Our 3 trap game trailer is side firing and comes with manitou slots so it can be raised into the air. In the past we have fabricated platforms for multiple traps and welded JCB attachments onto the frame. Bespoke equipment can be made to suit any shoots needs.

Simulated driven partridge

Often thought of as the faster quarry, partridges are slower than pheasants, but their size and agility create fast paced shooting. We recommend using exclusively midi clays to simulate a partridge drive.
To make the drive as realistic as possible you could adopt some of the following strategies.
1. Vary the spring tension between your traps to alter the clay speeds.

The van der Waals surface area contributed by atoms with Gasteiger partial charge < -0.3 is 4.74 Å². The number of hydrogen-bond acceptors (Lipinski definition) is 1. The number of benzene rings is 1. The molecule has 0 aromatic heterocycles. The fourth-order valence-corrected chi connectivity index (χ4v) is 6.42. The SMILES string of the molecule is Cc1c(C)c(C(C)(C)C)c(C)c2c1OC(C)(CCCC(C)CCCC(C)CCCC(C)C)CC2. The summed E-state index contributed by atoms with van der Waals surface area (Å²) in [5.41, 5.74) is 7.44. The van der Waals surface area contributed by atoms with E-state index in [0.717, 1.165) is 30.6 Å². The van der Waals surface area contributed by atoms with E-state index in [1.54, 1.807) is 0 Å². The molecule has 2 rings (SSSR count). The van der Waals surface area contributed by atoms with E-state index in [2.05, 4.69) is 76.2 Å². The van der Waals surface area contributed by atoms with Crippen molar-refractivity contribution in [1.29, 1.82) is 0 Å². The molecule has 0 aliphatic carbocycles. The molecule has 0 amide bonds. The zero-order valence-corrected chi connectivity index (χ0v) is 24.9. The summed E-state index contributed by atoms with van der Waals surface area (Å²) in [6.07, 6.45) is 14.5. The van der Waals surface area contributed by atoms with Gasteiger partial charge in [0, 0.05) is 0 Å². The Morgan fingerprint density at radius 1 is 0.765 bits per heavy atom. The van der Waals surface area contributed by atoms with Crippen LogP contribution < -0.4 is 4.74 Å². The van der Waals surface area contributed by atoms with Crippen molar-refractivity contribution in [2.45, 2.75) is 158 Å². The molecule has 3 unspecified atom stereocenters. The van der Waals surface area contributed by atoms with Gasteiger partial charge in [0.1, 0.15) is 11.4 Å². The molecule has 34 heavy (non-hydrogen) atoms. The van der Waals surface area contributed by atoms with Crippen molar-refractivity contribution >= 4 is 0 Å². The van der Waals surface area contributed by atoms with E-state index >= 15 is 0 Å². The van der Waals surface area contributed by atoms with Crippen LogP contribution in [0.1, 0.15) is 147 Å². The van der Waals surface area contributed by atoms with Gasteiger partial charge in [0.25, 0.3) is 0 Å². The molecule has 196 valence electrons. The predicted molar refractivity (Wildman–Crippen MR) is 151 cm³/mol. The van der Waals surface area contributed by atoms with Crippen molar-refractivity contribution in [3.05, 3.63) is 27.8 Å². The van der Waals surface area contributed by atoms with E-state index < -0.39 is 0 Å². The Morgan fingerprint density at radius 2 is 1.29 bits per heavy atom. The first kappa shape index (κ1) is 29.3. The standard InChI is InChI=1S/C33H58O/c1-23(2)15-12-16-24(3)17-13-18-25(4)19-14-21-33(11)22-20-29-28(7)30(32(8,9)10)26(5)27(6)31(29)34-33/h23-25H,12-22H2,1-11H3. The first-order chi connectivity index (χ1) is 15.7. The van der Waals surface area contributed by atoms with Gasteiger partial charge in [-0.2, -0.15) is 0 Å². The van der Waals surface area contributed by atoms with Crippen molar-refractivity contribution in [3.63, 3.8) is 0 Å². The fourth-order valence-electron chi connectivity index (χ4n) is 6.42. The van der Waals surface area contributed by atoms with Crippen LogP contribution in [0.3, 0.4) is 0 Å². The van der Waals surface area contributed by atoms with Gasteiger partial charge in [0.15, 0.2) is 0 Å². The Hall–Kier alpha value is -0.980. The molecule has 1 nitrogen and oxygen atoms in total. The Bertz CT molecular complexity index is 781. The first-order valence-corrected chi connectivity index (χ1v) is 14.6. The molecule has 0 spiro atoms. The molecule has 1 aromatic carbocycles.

2. Hide an individual trap close to the guns or send a clay across the line to provide variety of direction.
3. Tilt the traps for curling clays and simulate the birds turning away from the guns.
Typically, DTL bases offer minimal tilt which, allows the user to true the clay, however we have designed our simulated range of DTL bases to incorporate 40° tilt left and right as you would find from a normal sporting trap.

Simulated grouse shooting

Grouse are a hard quarry to replicate, mainly due to safety factors and the number of traps needed to represent a covey of birds.
Again, we suggest using midi clays but sending them from the traps at a lower trajectory. The SPM8 wound up to full spring tension will create an ultra-fast target and let you hide the traps out of sight. We recommend bringing your traps close together to fire clusters of clays that will best represent grouse however you will have to reduce the width of the shooting line or fire over a few grouse butts.